Breaking the Ice in an Interview

I’ve often wondered if there is a perfect way to begin an interview. Sometimes I stumble at the start. I’m excited, and I have a lot to accomplish in a short time. There must be a perfect method for breaking the ice in an interview, a technique that will set up a friendly-but-professional rapport with a source quickly. Right?

“How’s the weather in Timbuktu?” doesn’t seem to work for me. When I asked other writers how they start interviews, I was surprised that virtually no one attempts small talk, at least not on the phone.

“I try to get down to business pretty quickly,” says Jill Adams (bio). “I do spend some time introducing myself, reiterating what my goals are for the interview, and laying out what my task is for the publication. I think that me talking for a bit, framing the conversation we’re about to have, helps make sources comfortable.”

After explaining the purpose of his call, Douglas Fox (bio) often asks, “What kind of ‘ologist’ are you?” It’s a practical question, he says, because he wants to identify his source accurately in the article. “But people almost always find this question funny and disarming, which breaks the seriousness of my just having mentioned I’m going to record the conversation.”

Small talk doesn’t have to happen right at the start. “I tend to save the small talk for the middle or end of the interview,” says Emily Sohn (bio). “I’m usually eager to get my questions answered and once I have done that, I relax and get a little more casual. By then, the source is used to talking to me, too, and if the ‘interview chemistry’ is good, we’ve naturally created a rapport.” Following up on a source’s comment about kids or a soccer game can make a conversation more enjoyable and might lead to a great quote.

In Creative Interviewing, Ken Metzler says that small talk at the start of an interview can signal that the conversation is “a human one, not a mechanical Q&A format.” It offers the chance for your source to get a sense of your sincerity and trustworthiness, he says.

But it’s important to note that Metzler identifies ten stages of the interview, and breaking the ice is number five. Might be time for me to revisit those previous four.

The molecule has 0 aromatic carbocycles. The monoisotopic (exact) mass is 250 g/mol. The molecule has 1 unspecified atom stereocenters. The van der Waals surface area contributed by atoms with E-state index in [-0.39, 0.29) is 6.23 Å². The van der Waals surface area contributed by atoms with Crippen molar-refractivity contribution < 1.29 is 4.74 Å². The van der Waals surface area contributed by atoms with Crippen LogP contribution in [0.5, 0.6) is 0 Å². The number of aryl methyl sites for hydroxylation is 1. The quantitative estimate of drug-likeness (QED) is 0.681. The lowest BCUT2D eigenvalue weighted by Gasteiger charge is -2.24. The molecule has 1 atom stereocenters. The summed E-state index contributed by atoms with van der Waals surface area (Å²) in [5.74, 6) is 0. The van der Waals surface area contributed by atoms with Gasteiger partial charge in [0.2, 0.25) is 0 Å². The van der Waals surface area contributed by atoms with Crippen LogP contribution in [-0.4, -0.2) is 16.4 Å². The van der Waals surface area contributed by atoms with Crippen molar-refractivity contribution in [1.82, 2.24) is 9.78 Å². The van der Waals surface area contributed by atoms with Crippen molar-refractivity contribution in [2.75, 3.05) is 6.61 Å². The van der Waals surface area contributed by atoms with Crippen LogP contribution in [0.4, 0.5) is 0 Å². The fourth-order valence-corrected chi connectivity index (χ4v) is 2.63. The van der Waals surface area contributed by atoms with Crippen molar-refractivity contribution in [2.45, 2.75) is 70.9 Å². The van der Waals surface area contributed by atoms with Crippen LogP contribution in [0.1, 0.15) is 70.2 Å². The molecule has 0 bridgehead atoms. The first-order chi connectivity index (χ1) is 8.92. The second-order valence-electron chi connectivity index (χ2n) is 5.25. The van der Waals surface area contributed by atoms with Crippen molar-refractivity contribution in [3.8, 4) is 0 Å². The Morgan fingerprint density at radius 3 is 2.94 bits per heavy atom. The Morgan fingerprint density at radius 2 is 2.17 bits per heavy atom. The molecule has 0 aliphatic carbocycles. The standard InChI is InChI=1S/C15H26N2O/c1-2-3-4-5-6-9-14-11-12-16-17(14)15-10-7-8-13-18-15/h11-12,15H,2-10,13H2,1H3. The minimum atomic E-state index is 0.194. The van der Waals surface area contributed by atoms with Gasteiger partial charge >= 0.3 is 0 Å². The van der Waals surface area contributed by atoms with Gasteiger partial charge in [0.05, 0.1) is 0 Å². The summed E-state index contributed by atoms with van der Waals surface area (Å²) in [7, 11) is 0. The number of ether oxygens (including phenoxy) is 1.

Image credit: By Chrisrobertsantieau (Own work) [Public domain], via Wikimedia Commons

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Alison Fromme has tracked rattlesnakes, witnessed dynamite blasts, and eaten goat stew while on assignment for national magazines and regional publications, including Backpacker, Discover, Pregnancy, and Mountain Home Magazine. She has also created educational materials for the New York Times Learning Network, PBS, McDougal Littell and many others. Alison lives in upstate New York, where she founded Ithaca’s Food Web, a hyperlocal website publishing local food news and commentary on topics ranging from crop disease outbreaks to school lunch reform. Alison is currently the Project Manager for The Science Writers’ Handbook.

4 responses to “Breaking the Ice in an Interview”

  1. Jill U Adams

    I think by getting down to business, I’m also showing respect for my source’s time. They’ve promised me 30 minutes of their time and I don’t want to seem wasteful with the first 3.

  2. anne sasso

    I agree with Jill. Most of my interviews these days are with sources within my corporate clients. They’re super busy. I’ll usually start off with “how’s your day going?” Which is mindless and gives them time to switch gears. I try to read their vocal cues, too. If they’re stressed, I’ll get right down to business. If they sound relaxed, then I know there’s room for more exploration in my questions. It sounds mercenary but once I have what I need from them, I’ll loosen up and chat if it’s appropriate.

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